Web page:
Tuesday, July 21, 2009

When We Left Earth (03): Taking Science to the Moon (Essential Book)

Donald A. Beattie; Taking Science to the Moon: Lunar Experiments and the Apollo Program (Johns Hopkins University Press; 2001; ISBN 0-8018-6599-9; cover photographs from NASA).

Apollo is mostly characterized as being a "flag and footsteps" program, we came, we saw, we left. There are several reasons for this: a lack of a clear mission beyond getting to the Moon in ten years, a lack of political will by the President and Congress to fund beyond the initial mission, the general political climate and more.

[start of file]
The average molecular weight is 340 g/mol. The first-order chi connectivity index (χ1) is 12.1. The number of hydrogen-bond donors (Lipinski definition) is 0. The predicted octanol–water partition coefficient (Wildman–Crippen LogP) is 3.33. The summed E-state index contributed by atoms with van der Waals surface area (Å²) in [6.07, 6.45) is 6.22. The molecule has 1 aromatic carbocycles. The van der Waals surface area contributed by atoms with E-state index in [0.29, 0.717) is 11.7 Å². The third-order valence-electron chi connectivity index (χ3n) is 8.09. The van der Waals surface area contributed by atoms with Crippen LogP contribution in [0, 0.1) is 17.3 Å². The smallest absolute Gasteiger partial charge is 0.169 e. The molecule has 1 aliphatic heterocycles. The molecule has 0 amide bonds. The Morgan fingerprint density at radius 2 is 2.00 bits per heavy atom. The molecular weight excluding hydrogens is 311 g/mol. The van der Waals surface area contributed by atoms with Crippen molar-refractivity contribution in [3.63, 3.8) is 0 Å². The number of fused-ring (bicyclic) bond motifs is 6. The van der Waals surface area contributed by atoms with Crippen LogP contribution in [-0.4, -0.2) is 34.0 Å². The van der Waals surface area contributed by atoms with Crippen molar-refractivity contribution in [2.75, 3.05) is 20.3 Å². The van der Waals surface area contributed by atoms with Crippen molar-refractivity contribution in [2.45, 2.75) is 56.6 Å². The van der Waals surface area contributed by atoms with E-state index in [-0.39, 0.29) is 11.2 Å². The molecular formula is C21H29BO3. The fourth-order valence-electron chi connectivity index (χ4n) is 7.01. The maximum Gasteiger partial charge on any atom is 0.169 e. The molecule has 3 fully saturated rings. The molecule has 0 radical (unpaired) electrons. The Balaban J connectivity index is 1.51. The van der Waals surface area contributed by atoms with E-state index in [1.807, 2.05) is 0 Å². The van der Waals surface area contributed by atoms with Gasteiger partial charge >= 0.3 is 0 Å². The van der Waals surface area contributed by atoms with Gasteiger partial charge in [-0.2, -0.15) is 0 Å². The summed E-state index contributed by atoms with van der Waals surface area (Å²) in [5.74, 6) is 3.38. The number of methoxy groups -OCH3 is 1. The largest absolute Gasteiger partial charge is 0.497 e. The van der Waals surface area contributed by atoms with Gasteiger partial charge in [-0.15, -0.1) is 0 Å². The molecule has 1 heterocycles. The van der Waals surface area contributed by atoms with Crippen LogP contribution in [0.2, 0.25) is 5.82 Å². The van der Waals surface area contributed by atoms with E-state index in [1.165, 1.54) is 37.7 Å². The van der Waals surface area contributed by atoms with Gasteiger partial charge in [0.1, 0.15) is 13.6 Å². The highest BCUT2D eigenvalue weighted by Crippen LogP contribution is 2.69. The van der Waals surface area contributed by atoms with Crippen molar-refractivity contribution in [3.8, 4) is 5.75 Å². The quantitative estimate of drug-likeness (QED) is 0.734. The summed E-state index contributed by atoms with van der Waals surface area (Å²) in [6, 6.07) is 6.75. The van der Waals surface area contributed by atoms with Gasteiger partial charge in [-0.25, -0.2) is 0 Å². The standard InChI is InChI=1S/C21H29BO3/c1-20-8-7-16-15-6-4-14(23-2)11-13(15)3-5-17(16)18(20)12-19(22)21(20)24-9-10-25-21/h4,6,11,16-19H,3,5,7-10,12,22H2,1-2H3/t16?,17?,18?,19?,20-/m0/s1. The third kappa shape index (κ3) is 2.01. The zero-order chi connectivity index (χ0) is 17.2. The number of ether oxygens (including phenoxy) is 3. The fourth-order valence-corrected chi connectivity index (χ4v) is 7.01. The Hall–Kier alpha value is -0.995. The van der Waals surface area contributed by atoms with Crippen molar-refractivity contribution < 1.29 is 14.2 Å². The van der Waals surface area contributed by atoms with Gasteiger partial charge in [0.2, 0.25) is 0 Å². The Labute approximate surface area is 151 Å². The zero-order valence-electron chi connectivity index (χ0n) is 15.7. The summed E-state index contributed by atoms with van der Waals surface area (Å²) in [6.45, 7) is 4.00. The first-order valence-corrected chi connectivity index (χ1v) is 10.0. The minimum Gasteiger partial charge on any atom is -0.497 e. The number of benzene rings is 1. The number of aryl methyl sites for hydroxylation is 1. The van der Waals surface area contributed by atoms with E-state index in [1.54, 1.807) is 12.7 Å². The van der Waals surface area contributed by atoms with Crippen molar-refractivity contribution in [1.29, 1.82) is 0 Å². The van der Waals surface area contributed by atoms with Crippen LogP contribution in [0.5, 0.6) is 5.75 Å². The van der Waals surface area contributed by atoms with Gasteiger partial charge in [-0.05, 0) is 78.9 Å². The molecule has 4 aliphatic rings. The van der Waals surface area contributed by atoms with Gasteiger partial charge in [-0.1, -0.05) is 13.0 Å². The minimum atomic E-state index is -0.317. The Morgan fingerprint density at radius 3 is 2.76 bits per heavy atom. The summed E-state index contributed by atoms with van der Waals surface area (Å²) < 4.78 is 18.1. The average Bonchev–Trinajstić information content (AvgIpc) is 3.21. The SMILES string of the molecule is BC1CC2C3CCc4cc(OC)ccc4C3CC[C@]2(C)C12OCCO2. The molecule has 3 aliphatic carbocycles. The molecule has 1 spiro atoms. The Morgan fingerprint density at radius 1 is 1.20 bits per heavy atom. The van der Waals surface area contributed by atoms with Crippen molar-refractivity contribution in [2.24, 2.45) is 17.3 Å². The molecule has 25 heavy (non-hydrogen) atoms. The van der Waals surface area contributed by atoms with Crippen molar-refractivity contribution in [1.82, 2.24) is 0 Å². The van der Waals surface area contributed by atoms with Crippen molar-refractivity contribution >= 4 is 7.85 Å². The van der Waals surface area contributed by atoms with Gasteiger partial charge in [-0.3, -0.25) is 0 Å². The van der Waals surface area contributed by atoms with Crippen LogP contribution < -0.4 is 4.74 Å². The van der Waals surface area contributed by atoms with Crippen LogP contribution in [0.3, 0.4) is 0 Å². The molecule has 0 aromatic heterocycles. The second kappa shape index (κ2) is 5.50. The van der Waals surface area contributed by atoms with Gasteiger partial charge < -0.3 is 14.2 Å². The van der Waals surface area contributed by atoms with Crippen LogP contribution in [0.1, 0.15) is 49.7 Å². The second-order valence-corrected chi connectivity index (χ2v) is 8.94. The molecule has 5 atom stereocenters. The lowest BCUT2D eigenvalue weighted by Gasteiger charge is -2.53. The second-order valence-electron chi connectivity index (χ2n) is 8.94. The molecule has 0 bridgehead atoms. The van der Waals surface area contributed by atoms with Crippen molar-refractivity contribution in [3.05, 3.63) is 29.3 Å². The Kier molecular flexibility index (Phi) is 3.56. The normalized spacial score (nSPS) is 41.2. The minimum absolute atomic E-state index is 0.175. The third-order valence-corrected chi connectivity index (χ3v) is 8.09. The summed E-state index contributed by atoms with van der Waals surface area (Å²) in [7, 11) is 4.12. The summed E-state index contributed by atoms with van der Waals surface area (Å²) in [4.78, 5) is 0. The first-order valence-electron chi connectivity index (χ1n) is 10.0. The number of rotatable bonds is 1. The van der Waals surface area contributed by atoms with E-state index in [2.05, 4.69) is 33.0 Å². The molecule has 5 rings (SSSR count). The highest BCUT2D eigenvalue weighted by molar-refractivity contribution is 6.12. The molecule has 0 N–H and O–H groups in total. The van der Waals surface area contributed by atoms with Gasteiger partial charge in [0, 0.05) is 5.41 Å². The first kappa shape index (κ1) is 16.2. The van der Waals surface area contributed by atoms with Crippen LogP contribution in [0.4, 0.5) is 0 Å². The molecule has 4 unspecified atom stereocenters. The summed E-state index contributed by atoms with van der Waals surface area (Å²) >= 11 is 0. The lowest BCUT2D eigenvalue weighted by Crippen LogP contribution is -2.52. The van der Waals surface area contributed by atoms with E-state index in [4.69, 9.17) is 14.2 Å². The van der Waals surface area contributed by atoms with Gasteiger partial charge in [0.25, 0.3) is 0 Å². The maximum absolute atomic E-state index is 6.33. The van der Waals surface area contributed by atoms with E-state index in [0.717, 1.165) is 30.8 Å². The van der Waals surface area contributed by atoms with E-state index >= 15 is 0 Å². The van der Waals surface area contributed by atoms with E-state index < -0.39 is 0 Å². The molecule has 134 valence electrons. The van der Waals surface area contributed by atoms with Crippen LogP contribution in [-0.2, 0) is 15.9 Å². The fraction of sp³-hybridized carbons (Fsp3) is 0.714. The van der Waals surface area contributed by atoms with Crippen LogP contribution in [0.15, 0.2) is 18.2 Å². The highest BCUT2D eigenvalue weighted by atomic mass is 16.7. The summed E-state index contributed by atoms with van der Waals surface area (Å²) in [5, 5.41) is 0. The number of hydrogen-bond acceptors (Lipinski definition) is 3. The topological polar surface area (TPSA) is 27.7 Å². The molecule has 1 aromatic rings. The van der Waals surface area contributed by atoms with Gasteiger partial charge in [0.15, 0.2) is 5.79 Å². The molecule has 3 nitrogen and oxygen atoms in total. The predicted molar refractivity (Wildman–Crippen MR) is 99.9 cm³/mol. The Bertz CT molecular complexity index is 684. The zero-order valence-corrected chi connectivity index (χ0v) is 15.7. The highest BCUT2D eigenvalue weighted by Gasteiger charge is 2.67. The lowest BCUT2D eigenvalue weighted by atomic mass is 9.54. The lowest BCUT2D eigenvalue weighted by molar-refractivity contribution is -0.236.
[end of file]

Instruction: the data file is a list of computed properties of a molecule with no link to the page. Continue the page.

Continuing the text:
Somewhat buried in this was a battle between might be termed the engineers, the pilots and the scientists. The pilots wanted to do the mission, get home and fly neat stuff. The engineers wanted to launch their toys. The scientists wanted to do science. This book, and a few others that I'll mention, does a good job of talking about the battle, but also about what science was deployed during Apollo and what we've learned (a bit, but there's a lot more...anybody who thinks we know "everything" about the Moon is deluding themselves). Emphasis here is more on the science than the background and politics, but it is quite a good book, so I'm tagging it an "essential".

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